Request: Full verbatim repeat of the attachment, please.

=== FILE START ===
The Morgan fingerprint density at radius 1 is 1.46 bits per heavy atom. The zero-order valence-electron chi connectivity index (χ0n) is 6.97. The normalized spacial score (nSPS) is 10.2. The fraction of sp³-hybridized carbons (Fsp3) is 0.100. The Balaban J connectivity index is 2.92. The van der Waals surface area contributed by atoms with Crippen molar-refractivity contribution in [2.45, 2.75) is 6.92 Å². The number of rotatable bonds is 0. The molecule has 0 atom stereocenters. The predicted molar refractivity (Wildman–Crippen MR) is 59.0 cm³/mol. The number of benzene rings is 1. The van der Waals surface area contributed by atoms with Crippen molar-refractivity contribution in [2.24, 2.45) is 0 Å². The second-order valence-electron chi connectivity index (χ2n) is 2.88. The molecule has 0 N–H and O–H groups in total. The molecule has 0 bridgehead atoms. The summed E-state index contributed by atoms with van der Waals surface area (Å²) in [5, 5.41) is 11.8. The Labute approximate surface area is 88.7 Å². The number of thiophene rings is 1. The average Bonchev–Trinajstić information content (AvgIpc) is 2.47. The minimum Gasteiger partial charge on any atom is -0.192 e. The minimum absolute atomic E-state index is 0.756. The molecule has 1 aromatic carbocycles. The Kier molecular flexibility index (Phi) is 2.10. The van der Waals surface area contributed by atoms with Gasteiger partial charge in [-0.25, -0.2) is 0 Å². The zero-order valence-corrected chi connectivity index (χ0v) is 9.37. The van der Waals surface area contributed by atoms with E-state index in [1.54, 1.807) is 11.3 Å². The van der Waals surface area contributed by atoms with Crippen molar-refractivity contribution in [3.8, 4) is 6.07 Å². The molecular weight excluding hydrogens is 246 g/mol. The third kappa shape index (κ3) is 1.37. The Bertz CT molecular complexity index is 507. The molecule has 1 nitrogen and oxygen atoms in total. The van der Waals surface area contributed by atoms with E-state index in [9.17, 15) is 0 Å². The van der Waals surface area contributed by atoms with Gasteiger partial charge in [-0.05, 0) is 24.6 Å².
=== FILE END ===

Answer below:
The Morgan fingerprint density at radius 1 is 1.46 bits per heavy atom. The zero-order valence-electron chi connectivity index (χ0n) is 6.97. The normalized spacial score (nSPS) is 10.2. The fraction of sp³-hybridized carbons (Fsp3) is 0.100. The Balaban J connectivity index is 2.92. The van der Waals surface area contributed by atoms with Crippen molar-refractivity contribution in [2.45, 2.75) is 6.92 Å². The number of rotatable bonds is 0. The molecule has 0 atom stereocenters. The predicted molar refractivity (Wildman–Crippen MR) is 59.0 cm³/mol. The number of benzene rings is 1. The van der Waals surface area contributed by atoms with Crippen molar-refractivity contribution in [2.24, 2.45) is 0 Å². The second-order valence-electron chi connectivity index (χ2n) is 2.88. The molecule has 0 N–H and O–H groups in total. The molecule has 0 bridgehead atoms. The summed E-state index contributed by atoms with van der Waals surface area (Å²) in [5, 5.41) is 11.8. The Labute approximate surface area is 88.7 Å². The number of thiophene rings is 1. The average Bonchev–Trinajstić information content (AvgIpc) is 2.47. The minimum Gasteiger partial charge on any atom is -0.192 e. The minimum absolute atomic E-state index is 0.756. The molecule has 1 aromatic carbocycles. The Kier molecular flexibility index (Phi) is 2.10. The van der Waals surface area contributed by atoms with Gasteiger partial charge in [-0.25, -0.2) is 0 Å². The zero-order valence-corrected chi connectivity index (χ0v) is 9.37. The van der Waals surface area contributed by atoms with E-state index in [1.54, 1.807) is 11.3 Å². The van der Waals surface area contributed by atoms with Crippen molar-refractivity contribution in [3.8, 4) is 6.07 Å². The molecular weight excluding hydrogens is 246 g/mol. The third kappa shape index (κ3) is 1.37. The Bertz CT molecular complexity index is 507. The molecule has 1 nitrogen and oxygen atoms in total. The van der Waals surface area contributed by atoms with E-state index in [9.17, 15) is 0 Å². The van der Waals surface area contributed by atoms with Gasteiger partial charge in [-0.05, 0) is 24.6 Å².